Friday, January 13, 2017
Clifton-Taylor’s English towns: Down by the riverside
Next in my short series of posts on Alec Clifton-Taylor’s 1970s television programmes on English towns see the presenter not far from my backyard, exploring the town of Tewkesbury, Gloucestershire, as Vauxhall Vivas and Rover 2000s zoom about in the background. Tewkesbury is a waterside town by two rivers (the Severn and Avon) built around a huge medieval abbey. I’ve posted about Tewkesbury several times before, noting its vulnerability to flooding, its noble abbey, its historic houses, and its very special Baptist chapel. My photograph shows the west front of the abbey, its enormous Norman arch now filled by a late-medieval window. Clifton-Taylor ranges outwards from this huge stone pile to the town’s mainly timber-framed buildings, up its characteristic alleys, and along its bounding rivers. There are interesting diversions on brick production and glass-making on the way, too.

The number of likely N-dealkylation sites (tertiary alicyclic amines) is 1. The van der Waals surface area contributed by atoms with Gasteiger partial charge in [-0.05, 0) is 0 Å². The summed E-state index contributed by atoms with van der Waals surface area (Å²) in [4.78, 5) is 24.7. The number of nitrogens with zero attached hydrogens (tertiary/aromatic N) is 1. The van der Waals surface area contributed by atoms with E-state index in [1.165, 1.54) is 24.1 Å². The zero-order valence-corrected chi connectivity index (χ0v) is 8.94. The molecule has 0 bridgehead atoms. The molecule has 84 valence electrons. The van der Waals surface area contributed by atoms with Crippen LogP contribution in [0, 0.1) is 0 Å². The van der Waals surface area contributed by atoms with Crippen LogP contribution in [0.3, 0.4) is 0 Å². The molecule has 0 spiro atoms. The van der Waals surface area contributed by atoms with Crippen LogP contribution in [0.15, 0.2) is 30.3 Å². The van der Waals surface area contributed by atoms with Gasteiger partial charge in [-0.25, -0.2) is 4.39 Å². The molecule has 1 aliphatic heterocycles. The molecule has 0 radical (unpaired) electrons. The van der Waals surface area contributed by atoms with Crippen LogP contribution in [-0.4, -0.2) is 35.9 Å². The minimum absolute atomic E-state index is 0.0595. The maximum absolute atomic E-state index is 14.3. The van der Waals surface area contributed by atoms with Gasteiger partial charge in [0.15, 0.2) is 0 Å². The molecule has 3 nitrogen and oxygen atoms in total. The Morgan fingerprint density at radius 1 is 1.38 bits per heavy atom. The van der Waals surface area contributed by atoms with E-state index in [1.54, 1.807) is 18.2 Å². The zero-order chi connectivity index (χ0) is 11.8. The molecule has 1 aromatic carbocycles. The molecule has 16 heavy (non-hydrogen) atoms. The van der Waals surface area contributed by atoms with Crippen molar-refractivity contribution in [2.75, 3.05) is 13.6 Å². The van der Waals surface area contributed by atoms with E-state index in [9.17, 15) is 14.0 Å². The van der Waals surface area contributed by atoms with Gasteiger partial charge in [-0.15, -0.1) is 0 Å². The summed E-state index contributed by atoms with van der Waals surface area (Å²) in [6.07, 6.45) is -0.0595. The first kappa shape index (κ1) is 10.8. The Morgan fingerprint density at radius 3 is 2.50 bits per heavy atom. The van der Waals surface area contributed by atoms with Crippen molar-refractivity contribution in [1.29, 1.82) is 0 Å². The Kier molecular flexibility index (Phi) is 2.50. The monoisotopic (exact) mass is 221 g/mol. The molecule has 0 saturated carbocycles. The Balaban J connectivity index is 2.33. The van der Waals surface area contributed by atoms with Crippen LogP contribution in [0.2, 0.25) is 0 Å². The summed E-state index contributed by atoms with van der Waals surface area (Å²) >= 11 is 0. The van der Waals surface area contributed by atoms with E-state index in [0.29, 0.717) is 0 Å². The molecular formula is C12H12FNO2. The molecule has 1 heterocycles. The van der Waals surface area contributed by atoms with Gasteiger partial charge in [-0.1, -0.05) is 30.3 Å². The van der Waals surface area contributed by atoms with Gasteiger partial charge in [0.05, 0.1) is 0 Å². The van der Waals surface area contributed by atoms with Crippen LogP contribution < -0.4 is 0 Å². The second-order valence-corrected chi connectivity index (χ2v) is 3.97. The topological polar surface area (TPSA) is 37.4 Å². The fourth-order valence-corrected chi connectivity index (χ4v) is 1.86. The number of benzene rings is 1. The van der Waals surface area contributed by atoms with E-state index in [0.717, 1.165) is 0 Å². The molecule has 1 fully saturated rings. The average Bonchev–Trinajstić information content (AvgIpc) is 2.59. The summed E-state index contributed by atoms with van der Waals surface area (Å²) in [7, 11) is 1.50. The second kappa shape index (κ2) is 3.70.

Tewkesbury is a busy local centre, and much appreciated locally, but many tourists miss it, because they are distracted by the Cotswolds ten or twenty miles away. It’s well worth the diversion, as Clifton-Taylor fascinatingly shows.